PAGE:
The Voice of the Dolphins, a new book by Hardy Jones, ocean conservationist, filmmaker and myeloma patient, reveals intimate details of dolphins in the wild and the emerging threats to their very existence and ours. He presents persuasive evidence that a lethal threat to dolphins—and, it turns out, to humans—is the rising level of contaminants in the ocean food chain. When Jones was diagnosed with myeloma, his blood tests revealed highly elevated levels of chemicals such as DDT, flame retardants and hexachlorobenzine in his blood and tissues—the same chemicals found in ever-greater concentrations throughout dolphin populations around the world. The diagnosis spurred him to seek the sources of the pollutants in his own body and to document their impact on marine life and human beings. Jones has found dolphins with multiple myeloma, and his research reveals extreme levels of contamination in those dolphins tested.
"[While making] a series of radio and television appearances during the June 2006 meeting of the American Society of Hematologists in Atlanta, I would be partnered with Dr. Brian Durie, one of the world's leading specialists in myeloma and chair of the International Myeloma Foundation (IMF). IMF provides funding for research and assistance to myeloma patients working their way through the daunting process of being diagnosed and selecting a treatment.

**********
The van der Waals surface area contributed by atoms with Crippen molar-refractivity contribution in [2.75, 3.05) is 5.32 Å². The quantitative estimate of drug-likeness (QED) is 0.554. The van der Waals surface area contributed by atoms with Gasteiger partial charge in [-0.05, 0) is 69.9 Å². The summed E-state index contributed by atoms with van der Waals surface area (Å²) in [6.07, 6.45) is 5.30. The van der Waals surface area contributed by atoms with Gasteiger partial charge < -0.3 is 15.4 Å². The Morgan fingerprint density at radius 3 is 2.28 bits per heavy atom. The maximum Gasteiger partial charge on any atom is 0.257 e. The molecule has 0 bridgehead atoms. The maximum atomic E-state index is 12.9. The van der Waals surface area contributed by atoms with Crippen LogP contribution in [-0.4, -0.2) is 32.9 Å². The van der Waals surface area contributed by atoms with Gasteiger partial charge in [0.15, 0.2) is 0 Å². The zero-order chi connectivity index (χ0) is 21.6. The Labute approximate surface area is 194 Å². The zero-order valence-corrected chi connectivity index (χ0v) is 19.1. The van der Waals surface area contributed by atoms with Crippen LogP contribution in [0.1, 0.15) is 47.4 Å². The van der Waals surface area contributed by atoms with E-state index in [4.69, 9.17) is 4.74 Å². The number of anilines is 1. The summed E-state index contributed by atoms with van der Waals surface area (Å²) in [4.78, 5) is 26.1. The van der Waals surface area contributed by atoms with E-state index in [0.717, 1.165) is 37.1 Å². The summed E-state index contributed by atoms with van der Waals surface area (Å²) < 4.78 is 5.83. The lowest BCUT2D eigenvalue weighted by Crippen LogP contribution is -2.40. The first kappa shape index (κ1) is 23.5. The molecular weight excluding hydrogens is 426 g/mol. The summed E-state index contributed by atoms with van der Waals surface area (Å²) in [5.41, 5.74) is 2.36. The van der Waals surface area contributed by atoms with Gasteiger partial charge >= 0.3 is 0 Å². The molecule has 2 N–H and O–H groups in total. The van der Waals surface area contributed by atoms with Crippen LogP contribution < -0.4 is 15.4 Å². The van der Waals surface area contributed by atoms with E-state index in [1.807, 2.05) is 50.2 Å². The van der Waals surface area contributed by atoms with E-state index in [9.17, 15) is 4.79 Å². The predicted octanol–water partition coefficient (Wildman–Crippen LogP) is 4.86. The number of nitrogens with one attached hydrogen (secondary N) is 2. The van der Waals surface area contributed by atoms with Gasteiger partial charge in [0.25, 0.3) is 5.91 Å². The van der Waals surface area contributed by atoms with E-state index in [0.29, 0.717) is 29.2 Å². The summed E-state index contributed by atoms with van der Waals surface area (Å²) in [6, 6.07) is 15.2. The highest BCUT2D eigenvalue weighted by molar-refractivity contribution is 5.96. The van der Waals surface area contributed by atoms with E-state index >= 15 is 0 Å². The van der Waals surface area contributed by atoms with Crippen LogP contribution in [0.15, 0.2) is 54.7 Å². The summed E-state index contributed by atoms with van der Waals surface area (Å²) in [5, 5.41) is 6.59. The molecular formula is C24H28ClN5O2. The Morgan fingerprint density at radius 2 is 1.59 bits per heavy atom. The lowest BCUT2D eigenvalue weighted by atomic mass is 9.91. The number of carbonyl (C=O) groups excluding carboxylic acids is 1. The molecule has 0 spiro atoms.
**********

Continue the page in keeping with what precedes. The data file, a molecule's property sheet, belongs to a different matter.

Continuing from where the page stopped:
"Dr. Durie asked me about my condition....I told him I still surfed and traveled widely while making films on dolphins and ocean wildlife"
"My, what wonderful work," he said with genuine enthusiasm.
"It is wonderful, but what i'm discovering in the dolphins I've been filmingis heartbreaking. Many of them are loaded with pollutants, and whole populations are in jeopardy of vanishing from the seas. I've been filming orca in the San Juans since the early eighties, and they're so loaded with PCBs that their reproductive capabilities are seriously compromised and their corpses have to be treated as toxic waste. I've just come back from Hong Kong where pink dolphins get the full brunt of pollutants coming into the Pearl River Estuary from China. Their mortality rate is unusually high." I named a few other locations where I'd filmed highly contaminated animals
"Durie was now looking at me in amazement. "Those places all have corresponding hot spots of multiple myeloma."
"A jolt of electricity raced through my body. here was one of the top myeloma experts in the world connecting the chemicals decimating orcas and dolphins with multiple myeloma in human beings."
Hardy is Jones, executive director of BlueVoice.org, has been a pioneer in filming dolphins, killer whales and sperm whales underwater in the wild. BlueVoice has fought to end the slaughter of dolphins in Japan and to expose the harmful levels of toxins in the marine environment, including mercury, PCBs, and persistent organic pollutants, and their impact on both marine mammals and humans.
Hardy's book is available at